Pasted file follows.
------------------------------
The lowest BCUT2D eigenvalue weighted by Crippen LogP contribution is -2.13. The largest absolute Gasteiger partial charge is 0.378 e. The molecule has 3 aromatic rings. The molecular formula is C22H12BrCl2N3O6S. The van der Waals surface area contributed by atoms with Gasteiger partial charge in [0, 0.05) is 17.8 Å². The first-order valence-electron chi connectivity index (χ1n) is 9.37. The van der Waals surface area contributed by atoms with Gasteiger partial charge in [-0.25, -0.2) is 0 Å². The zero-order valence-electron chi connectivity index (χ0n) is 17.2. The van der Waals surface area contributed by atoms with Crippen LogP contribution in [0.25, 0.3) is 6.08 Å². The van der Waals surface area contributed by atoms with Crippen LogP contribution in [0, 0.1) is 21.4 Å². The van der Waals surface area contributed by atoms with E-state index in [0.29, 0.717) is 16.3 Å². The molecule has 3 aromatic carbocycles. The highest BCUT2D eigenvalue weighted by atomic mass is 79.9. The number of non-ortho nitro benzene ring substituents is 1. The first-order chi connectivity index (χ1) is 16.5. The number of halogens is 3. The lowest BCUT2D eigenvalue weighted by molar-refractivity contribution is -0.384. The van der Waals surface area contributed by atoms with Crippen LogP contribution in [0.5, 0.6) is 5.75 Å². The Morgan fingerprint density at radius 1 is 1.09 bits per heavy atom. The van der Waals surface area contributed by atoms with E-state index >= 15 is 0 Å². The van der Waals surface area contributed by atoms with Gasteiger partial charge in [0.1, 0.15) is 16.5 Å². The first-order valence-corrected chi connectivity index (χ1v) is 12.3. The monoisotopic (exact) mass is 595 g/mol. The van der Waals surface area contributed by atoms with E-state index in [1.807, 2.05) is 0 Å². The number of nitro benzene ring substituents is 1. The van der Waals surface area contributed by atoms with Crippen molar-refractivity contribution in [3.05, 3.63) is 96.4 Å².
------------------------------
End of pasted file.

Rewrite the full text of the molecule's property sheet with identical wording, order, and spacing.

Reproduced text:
The lowest BCUT2D eigenvalue weighted by Crippen LogP contribution is -2.13. The largest absolute Gasteiger partial charge is 0.378 e. The molecule has 3 aromatic rings. The molecular formula is C22H12BrCl2N3O6S. The van der Waals surface area contributed by atoms with Gasteiger partial charge in [0, 0.05) is 17.8 Å². The first-order valence-electron chi connectivity index (χ1n) is 9.37. The van der Waals surface area contributed by atoms with Gasteiger partial charge in [-0.25, -0.2) is 0 Å². The zero-order valence-electron chi connectivity index (χ0n) is 17.2. The van der Waals surface area contributed by atoms with Crippen LogP contribution in [0.25, 0.3) is 6.08 Å². The van der Waals surface area contributed by atoms with Crippen LogP contribution in [0, 0.1) is 21.4 Å². The van der Waals surface area contributed by atoms with E-state index in [0.29, 0.717) is 16.3 Å². The molecule has 3 aromatic carbocycles. The highest BCUT2D eigenvalue weighted by atomic mass is 79.9. The number of non-ortho nitro benzene ring substituents is 1. The first-order chi connectivity index (χ1) is 16.5. The number of halogens is 3. The lowest BCUT2D eigenvalue weighted by molar-refractivity contribution is -0.384. The van der Waals surface area contributed by atoms with Crippen LogP contribution in [0.5, 0.6) is 5.75 Å². The Morgan fingerprint density at radius 1 is 1.09 bits per heavy atom. The van der Waals surface area contributed by atoms with E-state index >= 15 is 0 Å². The van der Waals surface area contributed by atoms with Gasteiger partial charge in [0.1, 0.15) is 16.5 Å². The first-order valence-corrected chi connectivity index (χ1v) is 12.3. The monoisotopic (exact) mass is 595 g/mol. The van der Waals surface area contributed by atoms with E-state index in [1.807, 2.05) is 0 Å². The number of nitro benzene ring substituents is 1. The van der Waals surface area contributed by atoms with Crippen molar-refractivity contribution in [3.05, 3.63) is 96.4 Å².